Tanith Lee


To Anne L. Groell, without whose enduring belief in this book, it would never have been written.

And a special thank you to John Kaiine and Beryl Alltimes, for invaluable insights.

You, my creator, would tear me to pieces and triumph; remember that, and tell me why I should pity man more than he pities me?

Frankenstein, MARY SHELLEY


It should be noted Loren’s titles for her second and third part derive from the works of the marvelous Tennessee Williams and William Blake, respectively.


The Train to Russia


What do you do about a story that has a beginning, a middle, and an end—and one day you find that the ending has altered—into a second beginning?

• 1 •

You’re not going to like me.

I apologize for that.

It was Jane; she was the one you liked. I liked her, too.

And I—am not Jane. Not in any single way. But one.

And that one single way is perhaps the only thing you and I also have in common.

Because if we liked Jane, we loved Silver.

Didn’t we.

The temptation is to start this just as Jane did, with a description of my early life, and where I lived. Jane’s mother was rich, and some of what Jane described might have been predictable—the travels, the house in the clouds. Even the way Jane came into existence—that was, selected, carried physically for five months, taken out very carefully, brought to full-term, and then nursed by machines—the Precipta method. But I was just born. I was a mistake. My mother made that very clear, apparently, when she dumped me ten months later on Grandfather.

I say Grandfather. He wasn’t. He was the man my mother had herself lived with when she was a child. He had sort of brought her up, but then turned her out on the street when she was fifteen. He was a believer in the Apocalyte religion, and was pretty strict, and my mother was always in trouble of some sort—drink, drugs, legal and otherwise, men. When she gave me to him, she contemptuously told him, “Maybe you can do better with this one.” The Apocalytes were “charitable.” So they took me in. That was the first eleven, twelve years of my life, then, that gray-white wreck of a house on Babel Boulevard.

It was quite tough there. First the babies’ room, which I don’t remember. Then about twenty girls all ages in one dank dormitory. The roof leaked in the rain, and in summer you could hardly sleep for the scratching and shuffling of rats in the walls. Three grim, frugal meals a day in the communal hall. Lots of prayers. God was a wonderful being who wanted us to love him and sent us not only irresistible temptations we must ignore, but horrible mishaps—sickness, poverty, earthquake, and fire—to see if we would still do it. But if we did fall out of love with God, God got upset, and then he would make us burn in Hell forever. I swallowed all this along with the awful food. What else did I know? After all, the Big One was coming soon, the Day of Wrath, when the Asteroid, captured between Earth and moon about two decades before, would crash into the Earth and destroy us all, which is what had nearly happened previously. Whenever we strayed, Grandfather would take us up on the dodgy roof by night and show us the Asteroid, rising blue-green and molten over the slums. “Behold the eye of God’s Destroying Angel,” announced Grandfather. Hey, guys, you bet we tried to be good.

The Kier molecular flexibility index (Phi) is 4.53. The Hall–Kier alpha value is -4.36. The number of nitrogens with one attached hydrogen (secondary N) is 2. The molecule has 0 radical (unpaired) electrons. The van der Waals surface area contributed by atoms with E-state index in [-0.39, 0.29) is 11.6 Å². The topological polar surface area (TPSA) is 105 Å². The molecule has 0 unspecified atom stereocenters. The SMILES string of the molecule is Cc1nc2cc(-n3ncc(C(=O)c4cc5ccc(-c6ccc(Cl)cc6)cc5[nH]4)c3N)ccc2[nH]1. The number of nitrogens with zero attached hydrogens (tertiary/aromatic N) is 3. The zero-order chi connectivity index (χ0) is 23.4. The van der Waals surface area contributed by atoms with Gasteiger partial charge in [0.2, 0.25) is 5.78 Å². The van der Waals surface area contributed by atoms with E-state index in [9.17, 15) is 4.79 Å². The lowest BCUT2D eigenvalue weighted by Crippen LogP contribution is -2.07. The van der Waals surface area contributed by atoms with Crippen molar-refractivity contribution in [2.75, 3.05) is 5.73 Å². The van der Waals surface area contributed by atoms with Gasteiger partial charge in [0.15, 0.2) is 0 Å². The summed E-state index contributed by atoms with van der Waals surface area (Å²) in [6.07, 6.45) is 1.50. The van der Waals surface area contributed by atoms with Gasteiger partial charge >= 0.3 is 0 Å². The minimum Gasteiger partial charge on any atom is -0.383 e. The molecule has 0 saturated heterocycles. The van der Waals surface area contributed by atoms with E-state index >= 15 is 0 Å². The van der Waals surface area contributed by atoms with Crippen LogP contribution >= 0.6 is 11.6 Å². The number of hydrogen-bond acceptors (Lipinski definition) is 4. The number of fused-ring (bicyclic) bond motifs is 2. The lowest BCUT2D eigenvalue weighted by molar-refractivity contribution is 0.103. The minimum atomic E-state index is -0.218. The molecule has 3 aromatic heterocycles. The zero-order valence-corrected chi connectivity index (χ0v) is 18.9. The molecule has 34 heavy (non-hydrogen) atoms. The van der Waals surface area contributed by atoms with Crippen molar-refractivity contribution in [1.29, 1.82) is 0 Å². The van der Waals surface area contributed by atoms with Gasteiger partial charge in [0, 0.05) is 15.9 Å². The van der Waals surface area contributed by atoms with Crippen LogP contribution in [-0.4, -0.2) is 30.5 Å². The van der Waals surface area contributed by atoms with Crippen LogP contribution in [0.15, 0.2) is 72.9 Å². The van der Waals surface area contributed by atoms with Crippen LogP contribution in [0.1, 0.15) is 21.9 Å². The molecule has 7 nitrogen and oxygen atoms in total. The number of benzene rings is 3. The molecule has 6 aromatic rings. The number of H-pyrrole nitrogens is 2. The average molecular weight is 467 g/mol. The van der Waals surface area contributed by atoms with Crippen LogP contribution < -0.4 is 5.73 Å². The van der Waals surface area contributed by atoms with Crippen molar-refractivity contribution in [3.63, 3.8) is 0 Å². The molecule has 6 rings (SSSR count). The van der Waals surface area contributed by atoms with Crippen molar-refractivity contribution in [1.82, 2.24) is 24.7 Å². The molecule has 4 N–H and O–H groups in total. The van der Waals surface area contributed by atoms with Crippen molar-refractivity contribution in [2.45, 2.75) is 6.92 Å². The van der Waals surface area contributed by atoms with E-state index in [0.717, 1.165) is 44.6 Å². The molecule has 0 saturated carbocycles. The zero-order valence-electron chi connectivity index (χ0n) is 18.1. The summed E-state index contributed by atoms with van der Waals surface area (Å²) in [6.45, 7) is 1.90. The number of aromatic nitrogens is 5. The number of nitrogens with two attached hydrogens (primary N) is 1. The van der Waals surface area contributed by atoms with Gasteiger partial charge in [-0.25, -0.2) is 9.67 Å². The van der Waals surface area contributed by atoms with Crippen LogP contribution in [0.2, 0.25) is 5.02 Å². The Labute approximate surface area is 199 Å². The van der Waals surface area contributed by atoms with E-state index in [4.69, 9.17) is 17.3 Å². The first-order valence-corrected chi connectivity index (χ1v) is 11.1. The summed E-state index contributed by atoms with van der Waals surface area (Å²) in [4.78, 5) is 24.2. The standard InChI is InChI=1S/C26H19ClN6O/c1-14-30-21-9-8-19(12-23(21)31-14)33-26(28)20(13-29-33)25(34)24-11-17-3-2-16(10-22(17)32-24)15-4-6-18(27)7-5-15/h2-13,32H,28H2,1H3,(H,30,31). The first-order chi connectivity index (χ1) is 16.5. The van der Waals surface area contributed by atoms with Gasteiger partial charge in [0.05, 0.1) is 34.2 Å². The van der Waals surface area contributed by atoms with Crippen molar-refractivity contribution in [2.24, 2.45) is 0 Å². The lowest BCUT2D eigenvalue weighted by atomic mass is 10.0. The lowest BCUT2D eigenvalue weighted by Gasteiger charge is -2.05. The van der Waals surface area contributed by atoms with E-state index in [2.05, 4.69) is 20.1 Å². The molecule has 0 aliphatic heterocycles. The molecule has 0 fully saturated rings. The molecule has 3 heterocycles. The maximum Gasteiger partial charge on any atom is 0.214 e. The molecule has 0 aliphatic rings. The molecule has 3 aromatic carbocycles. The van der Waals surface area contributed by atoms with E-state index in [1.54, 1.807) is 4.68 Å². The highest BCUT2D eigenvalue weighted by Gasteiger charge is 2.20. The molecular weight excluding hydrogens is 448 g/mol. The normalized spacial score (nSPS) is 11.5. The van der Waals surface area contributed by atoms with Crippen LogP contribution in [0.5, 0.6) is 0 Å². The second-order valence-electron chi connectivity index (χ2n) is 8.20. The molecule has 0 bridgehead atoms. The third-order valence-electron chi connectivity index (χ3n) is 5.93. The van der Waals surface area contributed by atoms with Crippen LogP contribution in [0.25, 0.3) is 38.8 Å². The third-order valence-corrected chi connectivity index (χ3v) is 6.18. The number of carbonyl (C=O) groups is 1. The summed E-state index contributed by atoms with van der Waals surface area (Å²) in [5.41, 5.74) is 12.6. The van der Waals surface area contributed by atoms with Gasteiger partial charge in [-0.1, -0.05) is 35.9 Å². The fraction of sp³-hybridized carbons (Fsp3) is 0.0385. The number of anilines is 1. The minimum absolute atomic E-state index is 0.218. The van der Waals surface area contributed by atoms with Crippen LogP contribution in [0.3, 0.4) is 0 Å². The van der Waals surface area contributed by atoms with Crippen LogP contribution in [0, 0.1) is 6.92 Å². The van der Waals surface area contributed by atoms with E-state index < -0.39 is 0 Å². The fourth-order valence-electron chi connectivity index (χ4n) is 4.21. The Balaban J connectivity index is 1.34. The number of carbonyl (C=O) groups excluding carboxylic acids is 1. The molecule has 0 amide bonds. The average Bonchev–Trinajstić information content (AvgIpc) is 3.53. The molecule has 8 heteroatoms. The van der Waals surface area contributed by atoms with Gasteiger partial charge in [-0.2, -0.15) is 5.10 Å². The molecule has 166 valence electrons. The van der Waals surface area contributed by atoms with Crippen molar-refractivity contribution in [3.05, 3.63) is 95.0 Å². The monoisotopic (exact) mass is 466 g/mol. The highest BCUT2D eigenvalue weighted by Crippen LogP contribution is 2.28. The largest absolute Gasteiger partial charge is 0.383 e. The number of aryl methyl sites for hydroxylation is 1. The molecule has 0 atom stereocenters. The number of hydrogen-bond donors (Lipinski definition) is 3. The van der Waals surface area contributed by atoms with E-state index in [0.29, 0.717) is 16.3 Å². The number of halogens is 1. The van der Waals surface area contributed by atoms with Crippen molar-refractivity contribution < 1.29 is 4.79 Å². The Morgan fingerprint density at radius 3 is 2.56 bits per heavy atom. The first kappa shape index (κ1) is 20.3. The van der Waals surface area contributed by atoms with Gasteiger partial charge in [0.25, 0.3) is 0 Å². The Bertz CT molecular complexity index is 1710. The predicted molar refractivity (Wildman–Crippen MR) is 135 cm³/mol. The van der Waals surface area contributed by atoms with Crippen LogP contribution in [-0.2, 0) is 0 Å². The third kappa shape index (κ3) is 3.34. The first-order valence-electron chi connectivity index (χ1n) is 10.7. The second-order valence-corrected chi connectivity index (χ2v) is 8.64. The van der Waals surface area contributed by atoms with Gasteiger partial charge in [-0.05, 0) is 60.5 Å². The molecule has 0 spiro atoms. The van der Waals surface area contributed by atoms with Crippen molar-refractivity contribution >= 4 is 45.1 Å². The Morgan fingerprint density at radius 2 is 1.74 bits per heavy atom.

There were tremors once or twice, too, (quite a bad one when I was five) to help remind us. Quake-sites still existed all over the city, except in the richest areas, where they had been put right after the initial disturbance.

I suppose, growing up with this, I got used to it. Life was simple. Obey Grandfather, love God, wait for the Day of Wrath when we—the righteous ones—would be swept to Paradise on golden wings. Did I believe in Paradise? Perhaps. No, not really. Strange, maybe. I believed in all the bad things—Hell, punishment, an insecure and vengeful deity—but not in that.

There was a much larger earthquake when I was nine. It happened just before dawn. I remember waking —cold, there was snow on the ground—to hear the usual small tremor stuff, creakings, grunts of timber and brick, the shift of powder-dust dislodged and falling—and that rumble under the bed like a truck was revving up right outside. Oh, it’s a tremor, I thought, and nearly went back to sleep. But then the rumble rose to a bellow, the mattress leapt, and part of the wonky ceiling dropped into the dorm and landed with a crash between the beds. Something even hit my legs—bounced off—I wasn’t hurt. The girls started screaming then. Me, too. We pelted out of the room and tried to go downstairs, but some of the staircase had come apart. So someone said we should crawl up the swaying upper steps to the other end of the roof, the sounder reinforced area over Grandfather’s room.

When we’d gotten up there—I’ll never forget the roar and boom that was surging out of a city gone almost black but for the sprays of appalling lights like fireworks, which were flyer cables snapping, and power and electricity wires breaking and catching on fire. And next it was brighter because the sun was coming up, but also a couple of buildings were alight. Was it now? Was this it?

Then everything settled with a disgusting grinding crump. And Grandfather appeared up the fire escape, which was somehow still in one piece. Plaster dust in his iron hair only made him more apocalyptic. He led us at once in prayers of thankfulness to God, who had spared us even while he chastised the unholy city.

We were put on the lower floor for months, above the boys’ dormitory, where there were only three or four weedy male kids, until some members of another house of the Order finally came and fixed the stairs and the roof a

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